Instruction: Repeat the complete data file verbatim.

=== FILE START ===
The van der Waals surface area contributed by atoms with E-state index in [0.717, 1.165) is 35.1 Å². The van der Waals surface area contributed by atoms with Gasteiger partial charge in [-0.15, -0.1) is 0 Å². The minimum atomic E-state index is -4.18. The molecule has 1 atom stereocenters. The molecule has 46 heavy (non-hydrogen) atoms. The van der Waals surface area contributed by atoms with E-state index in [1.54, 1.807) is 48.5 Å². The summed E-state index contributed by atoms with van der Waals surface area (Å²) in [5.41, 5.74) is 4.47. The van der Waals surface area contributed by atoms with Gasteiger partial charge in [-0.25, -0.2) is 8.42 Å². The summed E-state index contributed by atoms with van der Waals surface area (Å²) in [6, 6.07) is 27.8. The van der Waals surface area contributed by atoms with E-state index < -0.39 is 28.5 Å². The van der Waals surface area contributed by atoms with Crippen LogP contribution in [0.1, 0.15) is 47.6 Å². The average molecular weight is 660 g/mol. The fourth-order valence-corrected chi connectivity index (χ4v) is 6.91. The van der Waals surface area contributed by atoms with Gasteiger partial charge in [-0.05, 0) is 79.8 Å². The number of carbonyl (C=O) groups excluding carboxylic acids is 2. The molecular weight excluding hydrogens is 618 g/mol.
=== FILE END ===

The van der Waals surface area contributed by atoms with E-state index in [0.717, 1.165) is 35.1 Å². The van der Waals surface area contributed by atoms with Gasteiger partial charge in [-0.15, -0.1) is 0 Å². The minimum atomic E-state index is -4.18. The molecule has 1 atom stereocenters. The molecule has 46 heavy (non-hydrogen) atoms. The van der Waals surface area contributed by atoms with E-state index in [1.54, 1.807) is 48.5 Å². The summed E-state index contributed by atoms with van der Waals surface area (Å²) in [5.41, 5.74) is 4.47. The van der Waals surface area contributed by atoms with Gasteiger partial charge in [-0.25, -0.2) is 8.42 Å². The summed E-state index contributed by atoms with van der Waals surface area (Å²) in [6, 6.07) is 27.8. The van der Waals surface area contributed by atoms with E-state index < -0.39 is 28.5 Å². The van der Waals surface area contributed by atoms with Crippen LogP contribution in [0.1, 0.15) is 47.6 Å². The average molecular weight is 660 g/mol. The fourth-order valence-corrected chi connectivity index (χ4v) is 6.91. The van der Waals surface area contributed by atoms with Gasteiger partial charge in [-0.05, 0) is 79.8 Å². The number of carbonyl (C=O) groups excluding carboxylic acids is 2. The molecular weight excluding hydrogens is 618 g/mol.